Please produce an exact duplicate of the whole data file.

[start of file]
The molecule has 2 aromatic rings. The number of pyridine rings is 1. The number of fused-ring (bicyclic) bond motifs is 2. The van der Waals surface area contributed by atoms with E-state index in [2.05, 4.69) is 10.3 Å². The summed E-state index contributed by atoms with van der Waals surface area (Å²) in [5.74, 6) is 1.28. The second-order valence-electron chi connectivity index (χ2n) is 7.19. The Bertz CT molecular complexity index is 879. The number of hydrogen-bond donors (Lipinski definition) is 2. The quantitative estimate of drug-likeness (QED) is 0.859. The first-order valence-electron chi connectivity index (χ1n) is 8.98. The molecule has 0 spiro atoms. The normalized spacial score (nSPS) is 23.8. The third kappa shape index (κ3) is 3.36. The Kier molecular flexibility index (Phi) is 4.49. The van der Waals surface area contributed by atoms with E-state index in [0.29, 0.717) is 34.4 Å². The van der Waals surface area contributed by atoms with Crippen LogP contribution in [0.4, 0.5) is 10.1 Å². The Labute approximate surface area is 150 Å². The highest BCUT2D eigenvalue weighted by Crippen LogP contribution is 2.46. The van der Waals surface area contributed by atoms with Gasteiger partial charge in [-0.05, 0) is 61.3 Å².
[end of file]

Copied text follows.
The molecule has 2 aromatic rings. The number of pyridine rings is 1. The number of fused-ring (bicyclic) bond motifs is 2. The van der Waals surface area contributed by atoms with E-state index in [2.05, 4.69) is 10.3 Å². The summed E-state index contributed by atoms with van der Waals surface area (Å²) in [5.74, 6) is 1.28. The second-order valence-electron chi connectivity index (χ2n) is 7.19. The Bertz CT molecular complexity index is 879. The number of hydrogen-bond donors (Lipinski definition) is 2. The quantitative estimate of drug-likeness (QED) is 0.859. The first-order valence-electron chi connectivity index (χ1n) is 8.98. The molecule has 0 spiro atoms. The normalized spacial score (nSPS) is 23.8. The third kappa shape index (κ3) is 3.36. The Kier molecular flexibility index (Phi) is 4.49. The van der Waals surface area contributed by atoms with E-state index in [0.29, 0.717) is 34.4 Å². The van der Waals surface area contributed by atoms with Crippen LogP contribution in [0.4, 0.5) is 10.1 Å². The Labute approximate surface area is 150 Å². The highest BCUT2D eigenvalue weighted by Crippen LogP contribution is 2.46. The van der Waals surface area contributed by atoms with Gasteiger partial charge in [-0.05, 0) is 61.3 Å².